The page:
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B’ha’alot’cha 5768-2008

“The Gift of Spiritual Potential”

by Rabbi Ephraim Z. Buchwald

In response to Moses’ complaint that he cannot bear the burden of the people of Israel alone, G-d instructs Moses to select 70 elders who would constitute a Sanhedrin, and help him lead the people.

In Numbers 11:16, G-d tells Moses, “Es’fah lee shiv’im eesh mee’zik’nay Yis’ra’el, ah’sher ya’dah’tah kee haym zik’nay ha’ahm v’shoht’rahv,” Gather to me seventy men from the elders of Israel whom you know to be the elders of Israel and its officers. G-d then instructs Moses to take the seventy men into the Tabernacle where G-d will transfer some of Moses’ G-dly spirit and place it upon the elders. The elders will then be able to help Moses respond to the needs of the people so that he will not have to lead them alone.

According to the Midrash cited by Rashi (Rabbi Shlomo Yitzchaki, 1040-1105, foremost commentator on the Bible) in Numbers 11:26, Moses prepared a lottery, choosing six representatives from each of the twelve tribes who were qualified to be elders. Seventy of the 72 candidates drew lots that bore the world “elder,” and two drew blank lots. According to tradition, two worthy candidates, Eldad and Medad, drew the blank lots.

In Numbers 11:26, Scripture reports that when the spirit rested on Eldad and Medad, “Vah’yit’nab’oo ba’ma’cha’neh,” they prophesied in the camp. The Torah then relates that a young lad ran toward Moses to alert him: “Eldad u’Medad mit’nab’im ba’ma’cha’neh,” Eldad and Medad are prophesying in the camp!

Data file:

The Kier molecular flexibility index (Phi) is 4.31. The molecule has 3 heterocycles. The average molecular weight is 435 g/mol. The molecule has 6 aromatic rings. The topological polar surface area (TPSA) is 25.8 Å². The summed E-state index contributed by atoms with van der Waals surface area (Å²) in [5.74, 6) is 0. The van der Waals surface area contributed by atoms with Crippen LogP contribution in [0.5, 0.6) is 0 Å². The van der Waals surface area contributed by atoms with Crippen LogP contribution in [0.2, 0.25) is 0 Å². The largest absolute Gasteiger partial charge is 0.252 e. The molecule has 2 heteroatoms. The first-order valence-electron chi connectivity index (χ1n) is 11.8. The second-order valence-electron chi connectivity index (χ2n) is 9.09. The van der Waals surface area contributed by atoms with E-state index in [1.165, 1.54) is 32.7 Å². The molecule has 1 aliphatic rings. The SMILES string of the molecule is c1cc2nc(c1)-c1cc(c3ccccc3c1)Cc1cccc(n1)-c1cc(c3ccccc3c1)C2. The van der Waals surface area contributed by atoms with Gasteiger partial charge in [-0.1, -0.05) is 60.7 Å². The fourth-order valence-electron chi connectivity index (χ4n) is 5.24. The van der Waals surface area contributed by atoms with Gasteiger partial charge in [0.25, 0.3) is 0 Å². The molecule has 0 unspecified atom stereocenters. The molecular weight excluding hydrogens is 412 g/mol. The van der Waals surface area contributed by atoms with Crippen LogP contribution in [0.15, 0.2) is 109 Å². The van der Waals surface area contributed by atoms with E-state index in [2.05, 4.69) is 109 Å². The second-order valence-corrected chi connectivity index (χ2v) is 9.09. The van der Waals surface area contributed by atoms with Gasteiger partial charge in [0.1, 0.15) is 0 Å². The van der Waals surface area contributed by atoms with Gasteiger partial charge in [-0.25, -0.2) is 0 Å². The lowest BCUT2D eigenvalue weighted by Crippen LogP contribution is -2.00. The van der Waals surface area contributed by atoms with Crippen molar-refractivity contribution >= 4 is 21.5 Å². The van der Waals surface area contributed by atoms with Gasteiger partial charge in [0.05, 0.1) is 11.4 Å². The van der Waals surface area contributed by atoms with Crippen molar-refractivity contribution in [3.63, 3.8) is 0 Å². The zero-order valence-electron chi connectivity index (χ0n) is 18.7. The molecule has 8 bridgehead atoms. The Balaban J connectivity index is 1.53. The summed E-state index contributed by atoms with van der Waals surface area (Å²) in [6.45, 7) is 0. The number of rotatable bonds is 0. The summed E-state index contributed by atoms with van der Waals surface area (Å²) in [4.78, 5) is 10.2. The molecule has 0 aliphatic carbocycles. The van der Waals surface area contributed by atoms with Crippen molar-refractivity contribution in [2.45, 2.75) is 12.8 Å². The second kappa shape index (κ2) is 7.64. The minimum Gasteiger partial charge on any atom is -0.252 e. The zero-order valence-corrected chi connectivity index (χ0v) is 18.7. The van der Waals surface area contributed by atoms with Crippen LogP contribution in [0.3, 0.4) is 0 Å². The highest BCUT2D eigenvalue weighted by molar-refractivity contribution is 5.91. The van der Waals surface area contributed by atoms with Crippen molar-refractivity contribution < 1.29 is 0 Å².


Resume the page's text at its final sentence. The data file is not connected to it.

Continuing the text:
Concerned for the dignity of his teacher Moses, Joshua the son of Nun spoke up and said: “A’doh’nee Moshe, k’lah’aym!” My master Moses, arrest them! Moses responds with one of the most memorable Biblical lines (Numbers 11:29): “Ha’m’kah’nay a’tah lee; oo’mee yee’tayn kohl ahm Ha’shem n’vee’im, kee yee’tayn Ha’shem et roo’choh ah’lay’hem,” [Joshua], are you jealous for my sake? Would that the entire People of G-d could be Prophets, if G-d would just place His spirit upon them!

In our 5764-2004 analysis of parashat Beha’alotecha, we noted that, according to tradition, the prophecies of Eldad and Medad were greatly upsetting to Joshua. Eldad and Medad predicted that Moses would soon pass away and Joshua will lead the people into the Promised Land. While Joshua was horrified by this prophecy, according to the Midrash, the great Moses reacted calmly and said, “If my time is up, so be it. I only wish there would be more people of quality like Eldad and Medad. In fact, my fervent prayer is that a suitable leader and successor be found for me, who will properly care for the people after I am gone.”

In that earlier analysis we focused on the unique leadership qualities of Moses, and how rare indeed it is to find a leader with the self-awareness and confidence to retire at the proper time with grace and equanimity. Not infrequently are we confronted with talented leaders who hang on long after they are no longer capable of properly fulfilling their responsibilities.

The episode in parashat Beha’alotecha underscores far more than just the great humility and self-awareness of Moses. With unparalleled faith in the Jewish people, Moses boldly affirms that he has no monopoly on spiritual gifts and that in fact every Jew has the potential of being a spiritual leader. Rabbi Samson Raphael Hirsch (1808-1888, the great Bible commentator and leader of German Jewry) articulates this very beautifully when he says (Numbers 11:29):

….the spiritual gifts of God are in no way dependent on office or profession…the lowliest of the nation could be considered as equally worthy of the spirit of God as the first official in the highest office. But Moses’ answer to Joshua remains for all teachers and leaders as the brilliant example they should keep before their eyes as the highest ideal aim of their work,…to make themselves superfluous, and that the people of all classes and ranks reach such a spiritual level that they no longer require teachers and leaders.